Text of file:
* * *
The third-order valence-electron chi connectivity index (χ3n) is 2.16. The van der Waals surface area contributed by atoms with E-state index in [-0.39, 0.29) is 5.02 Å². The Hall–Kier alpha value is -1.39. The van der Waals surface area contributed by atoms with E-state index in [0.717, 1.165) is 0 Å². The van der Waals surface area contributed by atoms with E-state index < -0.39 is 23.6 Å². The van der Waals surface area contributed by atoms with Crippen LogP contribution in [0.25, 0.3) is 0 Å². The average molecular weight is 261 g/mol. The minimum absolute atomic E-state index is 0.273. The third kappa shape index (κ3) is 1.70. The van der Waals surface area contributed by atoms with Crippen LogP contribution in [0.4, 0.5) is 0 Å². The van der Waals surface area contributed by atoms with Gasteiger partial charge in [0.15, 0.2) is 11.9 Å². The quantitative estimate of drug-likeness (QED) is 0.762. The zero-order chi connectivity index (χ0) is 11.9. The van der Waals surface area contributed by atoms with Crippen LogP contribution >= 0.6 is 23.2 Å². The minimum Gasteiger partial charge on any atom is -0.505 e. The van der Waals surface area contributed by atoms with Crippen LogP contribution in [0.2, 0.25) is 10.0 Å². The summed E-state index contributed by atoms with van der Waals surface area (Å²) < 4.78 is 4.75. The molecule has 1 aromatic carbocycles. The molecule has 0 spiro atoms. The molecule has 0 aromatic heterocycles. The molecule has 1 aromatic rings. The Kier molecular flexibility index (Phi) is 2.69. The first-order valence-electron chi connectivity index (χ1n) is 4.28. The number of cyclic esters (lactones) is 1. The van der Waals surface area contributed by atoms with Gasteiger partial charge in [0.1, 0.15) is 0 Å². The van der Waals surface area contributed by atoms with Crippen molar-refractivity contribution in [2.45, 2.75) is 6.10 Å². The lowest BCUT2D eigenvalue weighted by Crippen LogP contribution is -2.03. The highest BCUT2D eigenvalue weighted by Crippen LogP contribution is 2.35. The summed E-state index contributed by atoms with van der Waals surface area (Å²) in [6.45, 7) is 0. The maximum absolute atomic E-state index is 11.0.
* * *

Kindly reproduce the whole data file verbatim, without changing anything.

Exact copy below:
The third-order valence-electron chi connectivity index (χ3n) is 2.16. The van der Waals surface area contributed by atoms with E-state index in [-0.39, 0.29) is 5.02 Å². The Hall–Kier alpha value is -1.39. The van der Waals surface area contributed by atoms with E-state index in [0.717, 1.165) is 0 Å². The van der Waals surface area contributed by atoms with E-state index < -0.39 is 23.6 Å². The van der Waals surface area contributed by atoms with Crippen LogP contribution in [0.25, 0.3) is 0 Å². The average molecular weight is 261 g/mol. The minimum absolute atomic E-state index is 0.273. The third kappa shape index (κ3) is 1.70. The van der Waals surface area contributed by atoms with Crippen LogP contribution in [0.4, 0.5) is 0 Å². The van der Waals surface area contributed by atoms with Gasteiger partial charge in [0.15, 0.2) is 11.9 Å². The quantitative estimate of drug-likeness (QED) is 0.762. The zero-order chi connectivity index (χ0) is 11.9. The van der Waals surface area contributed by atoms with Crippen LogP contribution >= 0.6 is 23.2 Å². The minimum Gasteiger partial charge on any atom is -0.505 e. The van der Waals surface area contributed by atoms with Crippen LogP contribution in [0.2, 0.25) is 10.0 Å². The summed E-state index contributed by atoms with van der Waals surface area (Å²) < 4.78 is 4.75. The molecule has 1 aromatic carbocycles. The molecule has 0 spiro atoms. The molecule has 0 aromatic heterocycles. The molecule has 1 aromatic rings. The Kier molecular flexibility index (Phi) is 2.69. The first-order valence-electron chi connectivity index (χ1n) is 4.28. The number of cyclic esters (lactones) is 1. The van der Waals surface area contributed by atoms with Gasteiger partial charge in [0.1, 0.15) is 0 Å². The van der Waals surface area contributed by atoms with Crippen molar-refractivity contribution in [2.45, 2.75) is 6.10 Å². The lowest BCUT2D eigenvalue weighted by Crippen LogP contribution is -2.03. The highest BCUT2D eigenvalue weighted by Crippen LogP contribution is 2.35. The summed E-state index contributed by atoms with van der Waals surface area (Å²) in [6.45, 7) is 0. The maximum absolute atomic E-state index is 11.0.